Business are functioning in real-time, so the IT that supports the business much be much more real-time. Without our software systems, often the business of our businesses comes to a halt. Add to that the new Continuous Deployment scenarios and things are just happening a lot faster than they used to.
Today’s application and IT operations monitoring are generating terabytes of big data. With more frequent collection intervals a lot more data is being generated. Many sensors today are generating data every few seconds. The complex infrastructures we are monitoring have many more data elements and are spread across more servers, app servers, networks, and third party components. And the importance of business systems to the operation of the business means that all of the data we are collecting needs to be analyzed in real-time, across all of the many dimensions.
The old methods are not enough.
Dashboards are insufficient to manage today’s complex, real-time businesses. How many metrics can a person really watch on a dashboard and understand? Maybe a dozen or so – not nearly enough. Threshold setting is also no longer effective. Manually setting static values that represent Red – Yellow – Green doesn’t work in dynamic environments and doesn’t scale. Besides, thresholds assume you already know what you are looking for.
Data mining and machine learning will augment our cognitive abilities to deliver user experiences with greater reliability and consistency.
Anomaly detection in action
The analytics behind anomaly detection use powerful statistical techniques such as: K-nearest neighbor, cluster analysis and neural networks to understand the data and train the algorithms about what’s normal.
Here’s a quick example of a multivariate Gaussian outlier analysis courtesy of holehouse.org.
The graph below shows how CPU and Memory utilization are fitted with an elliptical probability model that identifies the green X as an outlier using a formula something like this:
What benefits can I expect from using these new anomaly detection tools?
Able to process a nearly unlimited amount of data in real-time generating expert analysis, anomaly detection systems are automatic. Anomaly detection turns unknown business and technical events into known events giving you a better understanding of what’s going on with your business. These systems perform complex event correlation and are much better at isolating root-cause as opposed to just symptoms.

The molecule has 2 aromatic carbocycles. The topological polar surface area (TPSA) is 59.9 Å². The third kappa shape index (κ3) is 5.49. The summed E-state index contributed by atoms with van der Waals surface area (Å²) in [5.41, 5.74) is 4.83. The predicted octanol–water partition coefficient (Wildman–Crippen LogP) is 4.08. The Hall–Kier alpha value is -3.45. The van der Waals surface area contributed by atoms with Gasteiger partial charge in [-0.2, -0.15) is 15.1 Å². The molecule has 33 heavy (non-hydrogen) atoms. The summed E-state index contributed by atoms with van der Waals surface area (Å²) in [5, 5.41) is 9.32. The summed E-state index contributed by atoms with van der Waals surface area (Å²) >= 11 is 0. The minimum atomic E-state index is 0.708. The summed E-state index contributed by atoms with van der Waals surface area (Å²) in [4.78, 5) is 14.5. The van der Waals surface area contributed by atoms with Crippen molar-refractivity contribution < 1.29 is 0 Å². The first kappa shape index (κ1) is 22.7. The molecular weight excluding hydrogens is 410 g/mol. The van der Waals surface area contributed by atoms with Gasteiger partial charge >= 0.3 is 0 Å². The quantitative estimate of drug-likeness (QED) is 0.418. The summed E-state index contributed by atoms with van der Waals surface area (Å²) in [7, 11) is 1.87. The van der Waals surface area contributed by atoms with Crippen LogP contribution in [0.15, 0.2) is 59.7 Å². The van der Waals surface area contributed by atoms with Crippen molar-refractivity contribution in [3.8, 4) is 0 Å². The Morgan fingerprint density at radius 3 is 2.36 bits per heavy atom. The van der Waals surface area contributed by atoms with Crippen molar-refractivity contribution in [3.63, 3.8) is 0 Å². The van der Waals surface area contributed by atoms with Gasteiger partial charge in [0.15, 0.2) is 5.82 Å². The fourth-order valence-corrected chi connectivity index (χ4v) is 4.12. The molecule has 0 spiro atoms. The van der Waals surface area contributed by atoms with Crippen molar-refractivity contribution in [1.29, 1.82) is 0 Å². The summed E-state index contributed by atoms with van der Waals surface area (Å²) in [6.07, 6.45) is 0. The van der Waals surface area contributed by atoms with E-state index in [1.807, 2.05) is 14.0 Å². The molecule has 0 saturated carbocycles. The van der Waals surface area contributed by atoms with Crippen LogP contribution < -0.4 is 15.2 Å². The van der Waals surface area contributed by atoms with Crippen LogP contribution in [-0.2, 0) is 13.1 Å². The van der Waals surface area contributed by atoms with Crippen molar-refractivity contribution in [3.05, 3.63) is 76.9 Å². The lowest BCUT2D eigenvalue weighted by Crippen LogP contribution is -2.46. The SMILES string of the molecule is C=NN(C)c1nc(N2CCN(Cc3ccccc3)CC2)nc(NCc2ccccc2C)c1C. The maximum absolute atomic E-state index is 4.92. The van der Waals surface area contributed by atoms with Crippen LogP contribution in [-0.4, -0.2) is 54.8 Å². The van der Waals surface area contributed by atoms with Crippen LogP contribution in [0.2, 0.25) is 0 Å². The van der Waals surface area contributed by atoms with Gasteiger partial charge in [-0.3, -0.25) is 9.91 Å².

Analytics can see past broad averages and analyze trends by their dimensions quickly spotting issues on a single cluster or only affecting a particular region that might normally go unnoticed. The alerts produced are both more proactive and more reliable. These systems can find system bugs by quickly identifying troubling behavior during a 10% production deploy or identifying sudden abandonment points from visitor analytics or RUM.
Finally, this is all about risk mitigation.
Anomaly detection is a safety system for your business just like Traction Control is for your car.
Not that long ago traction control was only found on luxury cars but now you wouldn’t consider purchasing an automobile without this important safety capability that greatly mitigates the risk of accident in slippery / changing conditions.
Leading vendors and market dynamics
There are several leading vendors in the analytics spaced dubbed ITOA for IT Operations Analytics by Gartner. Prelert, Netuitive and Sumo Logic come to mind and these successful vendors are independently selling these analytics as add-ons to supplement the results from current tools. In fact, Prelert has a nice partnership with both Splunk and CA APM.
By now you can probably tell that I think that anomaly detection and event correlation is a capability of sensor systems and not something I believe can sustain a company or many companies in the long term.
Given the way technology product cycles are compressing, I wonder how long the market leaders will be independent?
These powerful, and now accessible data mining algorithms are now available in commercially available products and are an important safety control system for your business.
Analytics turns unknown business and technical events into known events giving you a better understanding of what’s going on with your business.
You shouldn’t operate without them.